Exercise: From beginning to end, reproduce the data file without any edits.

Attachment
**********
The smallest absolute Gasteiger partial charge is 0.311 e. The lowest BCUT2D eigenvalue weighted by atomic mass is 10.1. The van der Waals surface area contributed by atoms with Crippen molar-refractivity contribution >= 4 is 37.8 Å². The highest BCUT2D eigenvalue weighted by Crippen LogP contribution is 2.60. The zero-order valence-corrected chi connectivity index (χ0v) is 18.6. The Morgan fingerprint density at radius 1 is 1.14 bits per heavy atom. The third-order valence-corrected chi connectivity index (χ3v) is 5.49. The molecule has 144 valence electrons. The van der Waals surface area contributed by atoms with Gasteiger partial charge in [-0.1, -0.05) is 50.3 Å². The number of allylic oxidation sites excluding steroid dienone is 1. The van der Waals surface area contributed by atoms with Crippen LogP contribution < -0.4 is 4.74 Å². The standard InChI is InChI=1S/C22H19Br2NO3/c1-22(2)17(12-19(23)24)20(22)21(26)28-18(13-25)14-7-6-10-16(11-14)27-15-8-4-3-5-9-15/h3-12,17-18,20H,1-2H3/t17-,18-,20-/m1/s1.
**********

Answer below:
The smallest absolute Gasteiger partial charge is 0.311 e. The lowest BCUT2D eigenvalue weighted by atomic mass is 10.1. The van der Waals surface area contributed by atoms with Crippen molar-refractivity contribution >= 4 is 37.8 Å². The highest BCUT2D eigenvalue weighted by Crippen LogP contribution is 2.60. The zero-order valence-corrected chi connectivity index (χ0v) is 18.6. The Morgan fingerprint density at radius 1 is 1.14 bits per heavy atom. The third-order valence-corrected chi connectivity index (χ3v) is 5.49. The molecule has 144 valence electrons. The van der Waals surface area contributed by atoms with Gasteiger partial charge in [-0.1, -0.05) is 50.3 Å². The number of allylic oxidation sites excluding steroid dienone is 1. The van der Waals surface area contributed by atoms with Crippen LogP contribution < -0.4 is 4.74 Å². The standard InChI is InChI=1S/C22H19Br2NO3/c1-22(2)17(12-19(23)24)20(22)21(26)28-18(13-25)14-7-6-10-16(11-14)27-15-8-4-3-5-9-15/h3-12,17-18,20H,1-2H3/t17-,18-,20-/m1/s1.